Maximize Your Company’s Value: Retain Key Employees
If you own a closely-held business, one of the most critical questions you may ask yourself is, “How can I maximize the value of my company for future sale?” Although you may not anticipate selling in the short-term, there are initiatives you can and should consider years in advance to better prepare you and your business for one of the most important events you will face as a business owner. One such initiative is creating a plan to ensure your key employees continue employment after a sale.
There is a direct correlation between the value of a company and its key employees. Most businesses have at least one or two key employees who are disproportionally responsible for the success of the company. Hence, in the event of a future sale, the retention of these employees will become a point of concern to prospective buyers. Incentivizing these key employees now may:
- Allow you to discuss potential sales with them and gain advocates and assistance in the sale process
- Increase the likelihood they will continue employment during the post-sale period
- Help alleviate some of a buyer’s concern and preserve, or even increase, your company’s value
In worst-case scenarios, key employees who become aware of a sale during due diligence will be faced with a sense of uncertainty regarding future employment and potential premature separation. Having a plan in place can prevent these unintended consequences.
You may now be asking yourself what can be done as a business owner to preserve the value of your company during and after the selling process. Or, better yet, what strategies can be implemented to maximize the potential selling price while simultaneously safeguarding retention and incentivizing key employees?
Retention Bonus & Agreement
A retention bonus is paid in addition to regular compensation and is offered as an incentive to retain key employees during the selling process. Typically, the bonus is paid out by the seller when the transaction is finalized and is forfeited if the employee leaves prior to the sale. It is concurrently used with a retention agreement. The agreement establishes the legal commitment and specifies the details of the arrangement,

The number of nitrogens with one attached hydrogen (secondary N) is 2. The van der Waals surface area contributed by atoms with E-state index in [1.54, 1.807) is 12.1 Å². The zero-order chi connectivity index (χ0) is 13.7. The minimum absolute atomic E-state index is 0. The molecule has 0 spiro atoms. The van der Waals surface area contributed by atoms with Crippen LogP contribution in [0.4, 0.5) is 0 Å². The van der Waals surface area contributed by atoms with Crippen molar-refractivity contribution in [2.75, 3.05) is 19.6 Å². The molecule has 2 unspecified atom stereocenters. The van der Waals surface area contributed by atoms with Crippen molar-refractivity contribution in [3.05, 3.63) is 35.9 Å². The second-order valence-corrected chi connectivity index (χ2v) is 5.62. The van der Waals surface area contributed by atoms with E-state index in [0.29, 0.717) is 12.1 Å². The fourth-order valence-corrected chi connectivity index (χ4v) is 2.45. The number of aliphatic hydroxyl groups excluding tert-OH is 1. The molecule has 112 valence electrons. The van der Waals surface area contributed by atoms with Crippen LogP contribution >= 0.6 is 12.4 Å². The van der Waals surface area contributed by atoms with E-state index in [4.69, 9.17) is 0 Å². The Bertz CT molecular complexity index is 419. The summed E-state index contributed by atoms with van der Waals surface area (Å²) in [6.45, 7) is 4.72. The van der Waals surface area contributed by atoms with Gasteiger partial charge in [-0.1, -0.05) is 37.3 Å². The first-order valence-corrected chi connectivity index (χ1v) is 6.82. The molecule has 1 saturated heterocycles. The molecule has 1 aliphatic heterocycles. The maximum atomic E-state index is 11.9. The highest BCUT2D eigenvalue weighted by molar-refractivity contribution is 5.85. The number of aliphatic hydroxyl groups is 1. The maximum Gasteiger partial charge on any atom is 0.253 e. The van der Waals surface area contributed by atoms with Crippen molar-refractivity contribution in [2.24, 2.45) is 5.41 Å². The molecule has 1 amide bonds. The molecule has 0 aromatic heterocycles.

such as: payout amount, retention period and undertakings.
In substance, phantom stock is a form of compensation that mirrors that of equity ownership. The arrangement pays out a cash reward based on the increase in value of the company over a period of time. At inception, an initial value is established and “phantom” units, or hypothetical stock, are used to track appreciation in value. One of the advantages, from an owner’s perspective, is the strategy does not actually require any change in ownership structure.
Management Equity Plans
The most complex and comprehensive of options related to management retention gives ownership to key employees. The agreements have a wide range of structures and are generally subject to certain vesting requirements based on time, performance or both. How these plans are designed are limited only by your imagination. While they can be the most complex, and the most expensive to implement, they are considered to be very effective and are often instituted by buyers if there is not already a plan of this type in place.
These are just three of the options that can be implemented to help with the retention of key management personnel to assist in maintaining or enhancing the value of your company. If you would like to learn more about how you might be able to implement one of these plans or assistance with an analysis of the financial impact of these plans on your business, please contact us.